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Deadly strike mechanism of a mantis shrimp

Nature volume 428, pages 819820 (22 April 2004) | Download Citation



Stomatopods (mantis shrimp) are well known for the feeding appendages they use to smash shells and impale fish. Here we show that the peacock mantis shrimp (Odontodactylus scyllarus) generates an extremely fast strike that requires major energy storage and release, which we explain in terms of a saddle-shaped exoskeletal spring mechanism. High-speed images reveal the formation and collapse of vapour bubbles next to the prey due to swift movement of the appendage towards it, indicating that O. scyllarus may use destructive cavitation forces to damage its prey.

This shrimp packs a punch powerful enough to smash its prey's shell underwater.

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Author information


  1. Department of Integrative Biology, University of California, Berkeley, California 94720-3140, USA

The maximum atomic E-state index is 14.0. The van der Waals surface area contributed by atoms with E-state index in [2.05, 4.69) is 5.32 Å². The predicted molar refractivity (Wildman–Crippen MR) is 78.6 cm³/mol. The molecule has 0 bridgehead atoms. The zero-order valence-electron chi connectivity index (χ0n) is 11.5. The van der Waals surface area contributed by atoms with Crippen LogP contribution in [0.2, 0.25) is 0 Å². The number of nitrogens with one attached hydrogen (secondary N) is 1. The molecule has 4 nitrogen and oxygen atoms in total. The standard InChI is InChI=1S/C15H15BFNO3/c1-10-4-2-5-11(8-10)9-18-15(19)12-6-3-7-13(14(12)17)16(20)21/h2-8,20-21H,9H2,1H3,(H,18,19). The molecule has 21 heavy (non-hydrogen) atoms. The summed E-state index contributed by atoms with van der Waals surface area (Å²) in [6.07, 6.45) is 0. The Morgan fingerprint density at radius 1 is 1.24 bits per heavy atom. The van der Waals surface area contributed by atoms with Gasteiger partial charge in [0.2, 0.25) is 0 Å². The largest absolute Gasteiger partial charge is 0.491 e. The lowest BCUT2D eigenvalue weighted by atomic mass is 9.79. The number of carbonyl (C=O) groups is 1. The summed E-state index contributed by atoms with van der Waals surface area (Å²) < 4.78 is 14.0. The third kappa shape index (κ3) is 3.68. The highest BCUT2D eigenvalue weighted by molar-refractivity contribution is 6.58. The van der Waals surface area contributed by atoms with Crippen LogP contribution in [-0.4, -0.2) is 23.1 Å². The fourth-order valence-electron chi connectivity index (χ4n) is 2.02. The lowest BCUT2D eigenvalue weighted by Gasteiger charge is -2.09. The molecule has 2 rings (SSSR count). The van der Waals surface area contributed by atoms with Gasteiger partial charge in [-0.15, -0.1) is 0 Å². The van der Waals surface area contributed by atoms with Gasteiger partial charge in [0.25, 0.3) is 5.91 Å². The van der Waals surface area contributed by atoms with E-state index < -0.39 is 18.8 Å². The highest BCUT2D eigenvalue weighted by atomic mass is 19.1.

• S. N. Patek
    • , W. L. Korff
    •  & R. L. Caldwell


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Competing interests

The authors declare no competing financial interests.

Corresponding author

Correspondence to S. N. Patek.

Supplementary information

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  1. 1.

    Supplementary Methods

    These supplementary methods describe the calculations used to approximate the energy storage and release required by the mantis shrimp’s strike and to demonstrate the need for a specialized spring in the mantis shrimp’s raptorial appendage.

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